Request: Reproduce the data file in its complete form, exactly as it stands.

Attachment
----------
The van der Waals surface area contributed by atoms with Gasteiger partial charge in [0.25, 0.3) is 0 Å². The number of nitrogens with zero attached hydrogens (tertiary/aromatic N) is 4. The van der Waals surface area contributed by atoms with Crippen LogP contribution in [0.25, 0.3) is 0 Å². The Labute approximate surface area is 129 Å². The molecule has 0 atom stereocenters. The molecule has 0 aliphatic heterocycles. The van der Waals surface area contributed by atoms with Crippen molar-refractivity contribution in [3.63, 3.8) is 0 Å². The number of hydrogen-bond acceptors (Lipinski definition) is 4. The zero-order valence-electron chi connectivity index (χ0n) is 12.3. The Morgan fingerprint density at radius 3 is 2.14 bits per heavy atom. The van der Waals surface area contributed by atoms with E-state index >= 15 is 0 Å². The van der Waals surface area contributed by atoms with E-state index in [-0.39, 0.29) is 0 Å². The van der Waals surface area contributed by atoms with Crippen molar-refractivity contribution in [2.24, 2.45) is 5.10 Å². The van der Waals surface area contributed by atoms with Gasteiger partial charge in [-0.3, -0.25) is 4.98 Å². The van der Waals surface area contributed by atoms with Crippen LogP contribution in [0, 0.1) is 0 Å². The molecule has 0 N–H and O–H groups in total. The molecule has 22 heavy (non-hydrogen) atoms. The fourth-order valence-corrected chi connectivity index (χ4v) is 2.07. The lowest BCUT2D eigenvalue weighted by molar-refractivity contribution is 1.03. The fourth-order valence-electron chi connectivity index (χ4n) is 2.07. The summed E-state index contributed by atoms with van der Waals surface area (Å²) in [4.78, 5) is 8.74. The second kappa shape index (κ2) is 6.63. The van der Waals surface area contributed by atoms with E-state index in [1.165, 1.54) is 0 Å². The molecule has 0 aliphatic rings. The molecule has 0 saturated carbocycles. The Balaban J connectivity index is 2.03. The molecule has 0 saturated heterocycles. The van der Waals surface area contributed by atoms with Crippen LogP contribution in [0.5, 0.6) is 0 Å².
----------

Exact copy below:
The van der Waals surface area contributed by atoms with Gasteiger partial charge in [0.25, 0.3) is 0 Å². The number of nitrogens with zero attached hydrogens (tertiary/aromatic N) is 4. The van der Waals surface area contributed by atoms with Crippen LogP contribution in [0.25, 0.3) is 0 Å². The Labute approximate surface area is 129 Å². The molecule has 0 atom stereocenters. The molecule has 0 aliphatic heterocycles. The van der Waals surface area contributed by atoms with Crippen molar-refractivity contribution in [3.63, 3.8) is 0 Å². The number of hydrogen-bond acceptors (Lipinski definition) is 4. The zero-order valence-electron chi connectivity index (χ0n) is 12.3. The Morgan fingerprint density at radius 3 is 2.14 bits per heavy atom. The van der Waals surface area contributed by atoms with E-state index >= 15 is 0 Å². The van der Waals surface area contributed by atoms with E-state index in [-0.39, 0.29) is 0 Å². The van der Waals surface area contributed by atoms with Crippen molar-refractivity contribution in [2.24, 2.45) is 5.10 Å². The van der Waals surface area contributed by atoms with Gasteiger partial charge in [-0.3, -0.25) is 4.98 Å². The van der Waals surface area contributed by atoms with Crippen LogP contribution in [0, 0.1) is 0 Å². The molecule has 0 N–H and O–H groups in total. The molecule has 22 heavy (non-hydrogen) atoms. The fourth-order valence-corrected chi connectivity index (χ4v) is 2.07. The lowest BCUT2D eigenvalue weighted by molar-refractivity contribution is 1.03. The fourth-order valence-electron chi connectivity index (χ4n) is 2.07. The summed E-state index contributed by atoms with van der Waals surface area (Å²) in [4.78, 5) is 8.74. The second kappa shape index (κ2) is 6.63. The van der Waals surface area contributed by atoms with E-state index in [1.165, 1.54) is 0 Å². The molecule has 0 aliphatic rings. The molecule has 0 saturated carbocycles. The Balaban J connectivity index is 2.03. The molecule has 0 saturated heterocycles. The van der Waals surface area contributed by atoms with Crippen LogP contribution in [0.5, 0.6) is 0 Å².